The Classical Cold War

Thucydides and the Politics of Bipolarity

by Peter J. Fliess
Louisiana State University, 194 pp., $6.00

The Reluctant Warriors

by Donald Armstrong
Crowell, 204 pp., $5.95

The Political Background of Aeschylean Tragedy

by Anthony J. Podlecki
University of Michigan, 188 pp., $7.50

The books under consideration all touch on major Greek inventions: historiography, the theater, and especially politics. The word “invention” is meant seriously and rather literally, though its appropriateness to politics has perhaps not been sufficiently noticed. One can see the beginnings at least as far back as 600 B.C. Solon in Athens discussed constitutional issues, justice, and class conflict not in terms of divine authority and precept, of royal and priestly prerogatives, but in terms of achieving a workable equilibrium within society, of distributing rights, duties, and privileges among the estates which constituted the community (the “body politic,” more modern commentators would have said). At that moment politics and political analysis were in being, as they had never been in the older civilizations of the Near East, for all their dynastic conflicts, palace plots, power struggles, and wars. And two centuries later, in Thucydides, political thinking had reached a state of great sophistication and rigor of analysis.

Ever since Thucydides the writing of history, at least that writing which had vitality and significance, has tended to dwell largely on politics, and in particular on politics as it extended into war. It was not for nothing that Thomas Hobbes translated Thucydides into English. He explained in his dedicatory epistle to the Earl of Devonshire that in the work there “is profitable instruction for noblemen, and such as may come to have the managing of great and weighty actions”; in it “actions of honor and dishonor do appear plainly and distinctly.” Thucydides would have agreed; so would many other ancient thinkers, at least in principle. History should instruct, and it should offer moral instruction, for political science is inextricable from ethics. History tells not only how people behaved politically and why, but also how they ought to have behaved.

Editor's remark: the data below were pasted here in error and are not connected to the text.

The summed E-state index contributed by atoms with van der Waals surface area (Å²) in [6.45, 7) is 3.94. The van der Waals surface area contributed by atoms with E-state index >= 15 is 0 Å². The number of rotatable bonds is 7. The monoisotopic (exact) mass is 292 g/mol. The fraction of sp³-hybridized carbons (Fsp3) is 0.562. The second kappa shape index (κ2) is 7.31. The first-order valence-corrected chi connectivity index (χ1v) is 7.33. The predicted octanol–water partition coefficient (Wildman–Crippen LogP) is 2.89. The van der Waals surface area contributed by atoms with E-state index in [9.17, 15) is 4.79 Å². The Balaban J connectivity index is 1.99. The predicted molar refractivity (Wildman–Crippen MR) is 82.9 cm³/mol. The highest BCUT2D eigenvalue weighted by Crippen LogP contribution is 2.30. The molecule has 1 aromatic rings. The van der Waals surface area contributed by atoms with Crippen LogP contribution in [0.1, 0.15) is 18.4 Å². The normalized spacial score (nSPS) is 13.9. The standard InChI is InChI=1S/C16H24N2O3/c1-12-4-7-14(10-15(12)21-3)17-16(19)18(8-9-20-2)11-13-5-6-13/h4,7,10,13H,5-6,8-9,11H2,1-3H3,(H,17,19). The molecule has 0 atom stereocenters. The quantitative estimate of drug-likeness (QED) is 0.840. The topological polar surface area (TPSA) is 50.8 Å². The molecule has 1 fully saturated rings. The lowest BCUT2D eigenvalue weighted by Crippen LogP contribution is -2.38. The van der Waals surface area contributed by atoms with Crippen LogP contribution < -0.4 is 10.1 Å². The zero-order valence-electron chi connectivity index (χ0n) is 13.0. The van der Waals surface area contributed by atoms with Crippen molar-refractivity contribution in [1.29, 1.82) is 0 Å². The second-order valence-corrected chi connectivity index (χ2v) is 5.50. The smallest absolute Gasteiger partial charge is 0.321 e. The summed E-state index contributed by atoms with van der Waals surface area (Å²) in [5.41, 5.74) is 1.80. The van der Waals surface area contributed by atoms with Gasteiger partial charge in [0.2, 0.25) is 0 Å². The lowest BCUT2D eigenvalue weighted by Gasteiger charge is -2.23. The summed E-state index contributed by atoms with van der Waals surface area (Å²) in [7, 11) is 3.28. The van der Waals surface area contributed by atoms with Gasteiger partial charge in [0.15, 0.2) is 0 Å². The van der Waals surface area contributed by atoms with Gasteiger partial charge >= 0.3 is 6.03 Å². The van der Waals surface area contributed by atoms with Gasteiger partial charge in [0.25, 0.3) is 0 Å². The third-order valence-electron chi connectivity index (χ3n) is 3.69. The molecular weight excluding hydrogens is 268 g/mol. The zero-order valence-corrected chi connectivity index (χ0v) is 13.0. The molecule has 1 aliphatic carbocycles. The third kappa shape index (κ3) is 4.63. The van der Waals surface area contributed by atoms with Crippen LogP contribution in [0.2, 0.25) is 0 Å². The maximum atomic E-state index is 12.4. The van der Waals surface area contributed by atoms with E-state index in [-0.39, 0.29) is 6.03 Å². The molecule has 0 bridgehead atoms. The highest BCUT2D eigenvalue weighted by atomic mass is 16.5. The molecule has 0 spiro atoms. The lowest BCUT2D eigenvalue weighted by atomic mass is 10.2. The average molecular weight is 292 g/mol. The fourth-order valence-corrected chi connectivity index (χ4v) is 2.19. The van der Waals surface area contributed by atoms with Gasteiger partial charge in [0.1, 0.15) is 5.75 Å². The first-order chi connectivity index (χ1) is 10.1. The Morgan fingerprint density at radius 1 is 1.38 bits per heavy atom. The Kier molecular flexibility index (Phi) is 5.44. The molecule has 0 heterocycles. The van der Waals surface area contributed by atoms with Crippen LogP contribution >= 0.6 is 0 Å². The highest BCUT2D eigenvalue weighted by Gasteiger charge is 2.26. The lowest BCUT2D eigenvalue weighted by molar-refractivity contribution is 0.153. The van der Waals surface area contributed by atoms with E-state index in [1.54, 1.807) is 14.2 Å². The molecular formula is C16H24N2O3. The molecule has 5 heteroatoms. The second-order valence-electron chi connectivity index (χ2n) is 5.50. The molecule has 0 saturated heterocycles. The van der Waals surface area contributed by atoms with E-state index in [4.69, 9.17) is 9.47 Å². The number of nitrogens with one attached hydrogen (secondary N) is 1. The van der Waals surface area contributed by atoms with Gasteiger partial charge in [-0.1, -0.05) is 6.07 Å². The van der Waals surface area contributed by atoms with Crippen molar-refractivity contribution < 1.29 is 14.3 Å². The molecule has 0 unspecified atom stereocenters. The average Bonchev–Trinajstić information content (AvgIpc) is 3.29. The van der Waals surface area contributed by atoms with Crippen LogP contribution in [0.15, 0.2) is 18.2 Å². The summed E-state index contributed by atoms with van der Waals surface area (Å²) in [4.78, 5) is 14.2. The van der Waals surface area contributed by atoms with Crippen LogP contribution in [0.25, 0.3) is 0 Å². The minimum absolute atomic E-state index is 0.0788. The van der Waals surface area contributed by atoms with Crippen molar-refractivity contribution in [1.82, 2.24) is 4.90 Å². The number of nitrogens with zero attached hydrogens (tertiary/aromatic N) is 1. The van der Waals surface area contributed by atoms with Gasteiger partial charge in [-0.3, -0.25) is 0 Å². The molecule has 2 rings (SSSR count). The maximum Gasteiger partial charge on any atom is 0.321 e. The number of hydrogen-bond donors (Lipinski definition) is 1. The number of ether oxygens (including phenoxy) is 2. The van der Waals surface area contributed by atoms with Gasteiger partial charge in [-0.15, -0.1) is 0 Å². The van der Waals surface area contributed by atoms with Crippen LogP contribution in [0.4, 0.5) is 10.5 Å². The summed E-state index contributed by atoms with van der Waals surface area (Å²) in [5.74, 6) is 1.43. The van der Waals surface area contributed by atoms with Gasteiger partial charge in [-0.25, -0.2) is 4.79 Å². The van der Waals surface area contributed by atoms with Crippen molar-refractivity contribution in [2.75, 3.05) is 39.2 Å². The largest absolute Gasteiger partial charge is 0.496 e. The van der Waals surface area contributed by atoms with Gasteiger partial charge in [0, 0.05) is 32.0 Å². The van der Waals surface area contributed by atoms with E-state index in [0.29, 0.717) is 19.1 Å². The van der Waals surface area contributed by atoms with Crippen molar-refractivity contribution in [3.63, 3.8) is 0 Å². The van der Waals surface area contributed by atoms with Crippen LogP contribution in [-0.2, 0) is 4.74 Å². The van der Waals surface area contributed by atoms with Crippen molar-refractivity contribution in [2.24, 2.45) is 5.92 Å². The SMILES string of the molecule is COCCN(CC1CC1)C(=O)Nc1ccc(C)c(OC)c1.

PROFESSOR PETER FLIESS takes his stand in this long tradition. Although he introduces various warnings and limiting cautions, he accepts the possibility of learning lessons: “much common substance remains.” The subject he has chosen for this purpose is the period in Greek history from the Persian Wars to the end of the fifth century B.C., when two power blocs dominated the scene, the Athenian and the Spartan, who finally collided in the long Peloponnesian War which destroyed the power structure Professor Fliess calls bipolarity.

The period’s characteristic distribution of effective international power between two super powers bears a striking resemblance to the bipolarization of power which has occurred on a global scale since 1945 and which has relegated all nations other than the United States and the Soviet Union to a different and inferior status.

The “striking resemblance” is weakened by the fact that the bipolarity between Athens and Sparta existed within a world in which there were other powers, Persia for one, that can’t be so easily relegated, and Professor Fliess’s efforts to do so are transparent special pleading. But let that go, and also the intriguing formula in the Preface—Sparta: Athens:: USA: USSR—which it would have been entertaining…

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